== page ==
|08-29-2009, 09:46 PM||#1|
Ring of Famer
Join Date: Apr 2006
Desmond Tutu: 'Arabs paying price of Holocaust'
Tutu to Haaretz: Arabs paying the price of the Holocaust
By Akiva Eldar, Haaretz Correspondent
Tags: Hamas, Gaza, Fatah
"The lesson that Israel must learn from the Holocaust is that it can never get security through fences, walls and guns," Archbishop Emeritus Desmond Tutu of South Africa told Haaretz Thursday.
Commenting on Prime Minister Benjamin Netanyahu's statement in Germany Thursday that the lesson of the Holocaust is that Israel should always defend itself, Tutu noted that "in South Africa, they tried to get security from the barrel of a gun. They never got it. They got security when the human rights of all were recognized and respected."
The Nobel Prize laureate spoke to Haaretz in Jerusalem as the organization The Elders concluded its tour of Israel and the West Bank. He said the West was consumed with guilt and regret toward Israel because of the Holocaust, "as it should be."
"But who pays the penance? The penance is being paid by the Arabs, by the Palestinians. I once met a German ambassador who said Germany is guilty of two wrongs. One was what they did to the Jews. And now the suffering of the Palestinians."
He also slammed Jewish organizations in the United States, saying they intimidate anyone who criticizes the occupation and rush to accuse these critics of anti-Semitism. Tutu recalled how such organizations pressured U.S. universities to cancel his appearances on their campuses.
"That is unfortunate, because my own positions are actually derived from the Torah. You know God created you in God's image. And we have a God who is always biased in favor of the oppressed."
Tutu also commented on the call by Ben-Gurion University professor Neve Gordon to apply selective sanctions on Israel.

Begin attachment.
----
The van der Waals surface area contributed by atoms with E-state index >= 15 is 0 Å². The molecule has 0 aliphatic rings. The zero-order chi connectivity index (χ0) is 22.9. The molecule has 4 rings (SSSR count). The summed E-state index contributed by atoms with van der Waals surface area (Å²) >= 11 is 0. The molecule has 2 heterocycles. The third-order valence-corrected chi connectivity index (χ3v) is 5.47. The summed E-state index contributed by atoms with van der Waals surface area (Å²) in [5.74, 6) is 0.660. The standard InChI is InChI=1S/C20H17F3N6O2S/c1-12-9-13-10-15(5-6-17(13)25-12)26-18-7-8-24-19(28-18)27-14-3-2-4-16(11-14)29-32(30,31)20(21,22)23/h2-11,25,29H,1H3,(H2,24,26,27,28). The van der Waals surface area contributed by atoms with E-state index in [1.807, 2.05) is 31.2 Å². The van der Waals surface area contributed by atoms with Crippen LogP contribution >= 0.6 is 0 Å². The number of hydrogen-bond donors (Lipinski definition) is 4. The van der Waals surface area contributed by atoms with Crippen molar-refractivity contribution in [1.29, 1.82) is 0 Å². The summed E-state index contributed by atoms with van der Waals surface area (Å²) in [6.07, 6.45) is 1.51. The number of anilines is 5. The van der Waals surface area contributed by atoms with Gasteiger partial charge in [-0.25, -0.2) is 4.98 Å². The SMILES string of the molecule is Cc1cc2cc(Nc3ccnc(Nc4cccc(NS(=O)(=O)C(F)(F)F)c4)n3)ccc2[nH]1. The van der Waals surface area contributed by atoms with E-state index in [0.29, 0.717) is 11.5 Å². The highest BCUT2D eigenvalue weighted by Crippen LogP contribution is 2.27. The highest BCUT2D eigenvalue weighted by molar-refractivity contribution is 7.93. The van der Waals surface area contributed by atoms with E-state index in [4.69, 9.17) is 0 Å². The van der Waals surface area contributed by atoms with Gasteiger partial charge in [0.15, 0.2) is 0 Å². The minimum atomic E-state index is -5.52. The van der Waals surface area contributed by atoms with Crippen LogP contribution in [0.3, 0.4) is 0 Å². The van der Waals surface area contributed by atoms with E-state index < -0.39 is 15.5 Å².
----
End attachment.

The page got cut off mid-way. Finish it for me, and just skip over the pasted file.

"I always say to people that sanctions were important in the South African case for several reasons. We had a sports boycott, and since we are a sports-mad country, it hit ordinary people. It was one of the most psychologically powerful instruments.
"Secondly, it actually did hit the pocket of the South African government. I mean, when we had the arms embargo and the economic boycott."
He said that when F.W. de Klerk became president he telephoned congratulations. "The very first thing he said to me was 'well now will you call off sanctions?' Although they kept saying, oh well, these things don't affect us at all. That was not true.
"And another important reason was that it gave hope to our people that the world cared. You know. That this was a form of identification."
Earlier in the day, Tutu and the rest of the delegation visited the village of Bil'in, where protests against the separation fence, built in part on the village's land, take place every week.
"We used to take our children in Swaziland and had to go through border checkpoints in South Africa and face almost the same conduct, where you're at the mercy of a police officer. They can decide when they're going to process you and they can turn you back for something inconsequential. But on the other hand, we didn't have collective punishment. We didn't have the demolition of homes because of the suspicion that one of the members of the household might or might not be a terrorist."